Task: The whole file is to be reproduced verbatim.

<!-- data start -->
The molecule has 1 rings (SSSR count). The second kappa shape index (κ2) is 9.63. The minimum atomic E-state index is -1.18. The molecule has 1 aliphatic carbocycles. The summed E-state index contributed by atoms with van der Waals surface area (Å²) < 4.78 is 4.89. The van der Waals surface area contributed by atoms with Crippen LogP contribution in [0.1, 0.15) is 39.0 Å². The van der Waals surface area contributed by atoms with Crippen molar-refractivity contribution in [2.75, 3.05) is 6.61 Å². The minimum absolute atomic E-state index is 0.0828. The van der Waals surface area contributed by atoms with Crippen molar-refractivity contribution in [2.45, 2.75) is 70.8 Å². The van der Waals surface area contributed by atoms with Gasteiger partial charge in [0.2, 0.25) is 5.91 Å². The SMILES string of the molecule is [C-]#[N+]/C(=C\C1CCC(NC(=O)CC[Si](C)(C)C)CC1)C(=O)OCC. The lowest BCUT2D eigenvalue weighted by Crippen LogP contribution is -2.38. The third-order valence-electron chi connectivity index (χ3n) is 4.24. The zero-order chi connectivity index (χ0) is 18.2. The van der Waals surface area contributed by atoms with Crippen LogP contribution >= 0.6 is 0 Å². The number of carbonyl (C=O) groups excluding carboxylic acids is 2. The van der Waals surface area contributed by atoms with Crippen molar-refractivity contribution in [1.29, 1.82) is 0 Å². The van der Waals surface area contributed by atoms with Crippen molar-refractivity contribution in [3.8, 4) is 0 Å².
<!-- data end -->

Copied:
The molecule has 1 rings (SSSR count). The second kappa shape index (κ2) is 9.63. The minimum atomic E-state index is -1.18. The molecule has 1 aliphatic carbocycles. The summed E-state index contributed by atoms with van der Waals surface area (Å²) < 4.78 is 4.89. The van der Waals surface area contributed by atoms with Crippen LogP contribution in [0.1, 0.15) is 39.0 Å². The van der Waals surface area contributed by atoms with Crippen molar-refractivity contribution in [2.75, 3.05) is 6.61 Å². The minimum absolute atomic E-state index is 0.0828. The van der Waals surface area contributed by atoms with Crippen molar-refractivity contribution in [2.45, 2.75) is 70.8 Å². The van der Waals surface area contributed by atoms with Gasteiger partial charge in [0.2, 0.25) is 5.91 Å². The SMILES string of the molecule is [C-]#[N+]/C(=C\C1CCC(NC(=O)CC[Si](C)(C)C)CC1)C(=O)OCC. The lowest BCUT2D eigenvalue weighted by Crippen LogP contribution is -2.38. The third-order valence-electron chi connectivity index (χ3n) is 4.24. The zero-order chi connectivity index (χ0) is 18.2. The van der Waals surface area contributed by atoms with Crippen LogP contribution >= 0.6 is 0 Å². The number of carbonyl (C=O) groups excluding carboxylic acids is 2. The van der Waals surface area contributed by atoms with Crippen molar-refractivity contribution in [1.29, 1.82) is 0 Å². The van der Waals surface area contributed by atoms with Crippen molar-refractivity contribution in [3.8, 4) is 0 Å².